4.5

Robin Wright Can't Quite Land Her Directorial Debut

Movies Reviews Sundance 2021
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Robin Wright Can't Quite <i>Land</i> Her Directorial Debut

Robin Wright’s directorial debut may be named Land, but it certainly doesn’t tread any new ground. The film is a tactical retreat into the wilderness, where an appreciation for life and community can once again be found—after a personal tragedy—in the hardships of self-sufficiency. At least, that’s the idea. What’s delivered is a flat drama with some admittedly striking nature photography, though the biggest survival struggle becomes that of your own attention span.

Edee (Wright) moves to a log cabin in the middle of nowhere in the Rockies, getting off the grid with a sort of reckless disregard for her own well-being. It’s less suicide by frontiersmanship than a total and seemingly hasty withdrawl from civilization, though it still seems like it could be the former from time to time considering Edee’s sad attempts to do everything from chop wood to plant a garden to simply strike a match. It’s honestly hard to believe she survives for as long as she does on her own—let alone long enough to howl “It’s not working!” into the winter’s snow after a particularly unsuccessful hunt.

Further separating this script from a regular ol’ survival story, where Edee would slowly gain skills over a series of montages and Castaway-like revelations, are inelegantly brandished flashbacks and dream sequences hinting at the loss that drove her out here in the first place. The murky dark of the city, with shadowy home interiors and therapist offices, is just as dull to look at as their drama is to watch, while Edee’s dreamy hallucinations have a facile halcyon outline. That’s too bad, because aside from these on-the-nose segments, Wright’s compositions are sometimes quite beautiful—though it’s hard to make the lush evergreens, rivers and mountaintops of the West look anything but.

Teasing out her (quickly apparent) loss, which I won’t spoil because the film insists that teasing it out is worth something, cheapens the drama by conflating it with mystery. All of this complicates the contrived question the screenplay soon asks, which is does Edee really want solitude, or does she just need a handsome survivalist friend?

Enter the Rugged Caring Mountain Man, Miguel (Demián Bichir), the kind of guy with nothing better to do than drop everything and be a full-time caregiver to a random newbie. “You’re a good heart, Miguel,” says Alawa (Sarah Dawn Pledge), the Native American woman who does most of the initial rescuing and nothing much else. Miguel is a kind of romance novel saint, a burly bear with a pelt of flannel and salt-and-pepper hair that spends his time delivering clean drinking water to reservations and teaching hapless city folk the ropes. He also seems to share Edee’s trauma almost exactly and looks a whole hell of a lot like her dead husband. Don’t worry, he’s not a ghost nor a figment of her imagination, though it would be more interesting if either were the case.

Bichir, for his part, acquits himself well in both the role and the cowboy hat he sports through much of it. You can often find yourself drifting off into daydreams of what he could do in a real Western, or even in a film that tackled its complex duo’s connection with more depth. Wright is also mostly serviceable, though she has a hard time pulling off the stiff, damaged aspects of her character without telegraphing the movements and gestures that attempt to define her as such: When she stands awkwardly to shoo Miguel or when he strikes too close to a nerve in conversation, it looks planned and forced rather than truly tense.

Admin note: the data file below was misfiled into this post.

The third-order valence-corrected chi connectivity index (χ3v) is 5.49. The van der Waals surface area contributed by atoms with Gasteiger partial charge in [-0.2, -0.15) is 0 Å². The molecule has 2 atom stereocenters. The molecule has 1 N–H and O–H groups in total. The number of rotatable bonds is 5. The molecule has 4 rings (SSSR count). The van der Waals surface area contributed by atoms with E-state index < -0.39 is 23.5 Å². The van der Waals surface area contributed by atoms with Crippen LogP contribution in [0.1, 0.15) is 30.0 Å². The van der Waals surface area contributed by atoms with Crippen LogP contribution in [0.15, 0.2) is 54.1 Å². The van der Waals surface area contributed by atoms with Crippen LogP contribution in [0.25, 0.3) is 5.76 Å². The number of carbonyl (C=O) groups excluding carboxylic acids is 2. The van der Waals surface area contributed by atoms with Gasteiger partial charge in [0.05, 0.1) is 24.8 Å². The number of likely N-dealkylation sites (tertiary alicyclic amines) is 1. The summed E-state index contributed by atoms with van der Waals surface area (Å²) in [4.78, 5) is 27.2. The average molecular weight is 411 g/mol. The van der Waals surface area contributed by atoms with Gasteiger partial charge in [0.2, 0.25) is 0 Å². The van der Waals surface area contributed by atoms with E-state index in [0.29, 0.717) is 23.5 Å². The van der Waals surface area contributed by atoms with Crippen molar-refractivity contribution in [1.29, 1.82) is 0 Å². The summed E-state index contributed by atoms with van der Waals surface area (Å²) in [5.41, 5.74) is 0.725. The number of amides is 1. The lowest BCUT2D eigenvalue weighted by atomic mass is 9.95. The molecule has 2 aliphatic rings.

Most of that still comes back to Jesse Chatham and Erin Dignam’s script, full of hot-cold plotting and seemingly gravid lines that turn out to just be full of hot air: Edee claims, “If I don’t belong here, I don’t belong anywhere.” Why? Hard to say. Probably just because it sounds good. It’s not like she has a personal connection to the land, the cabin or the lifestyle. Her preparation and purpose seem to shift, partway through the movie, from that of an injured animal crawling under a porch to die to a certified Oregon Trail survivor. Miguel’s cowboy power knows no bounds. A series of those dull getting-better montages bleed together, with the standout scenes that rise above the lovely landscape filler—that would make more sense coming from the tourism board of Wyoming than an indie drama—featuring such dumb writerly moments as the bestowing of a weird nickname (“Yoda”), which is almost as bad and nonsensical a pop culture reference as Hillbilly Elegy’s Terminator schtick. It’s ridiculous, and only gets more so as the film approaches its emotional climax.

Land isn’t nearly as bad as its lowest moments, but it still stretches its meager 89 minutes to its limits. There’s just not much to its drama—Edee has very little interiority and her relationship with Miguel is as For Dummies as the books Edee brings to learn how to camp—and trying to live off what’s there is like trying to survive winter with just a squirrel in your larder. Wright’s inauspicious directorial style mostly showcases a good eye for landscape and the framing of realistic actions—taking a bath, opening a can, bursting through a door. Hopefully the next script she handles will highlight her strengths in more fertile fields.

Director: Robin Wright
Writer: Jesse Chatham, Erin Dignam
Starring: Robin Wright, Demián Bichir, Kim Dickens
Release Date: Sundance, February 12, 2021 (theatrical)


Jacob Oller is Movies Editor at Paste Magazine. You can follow him on Twitter at @jacoboller.

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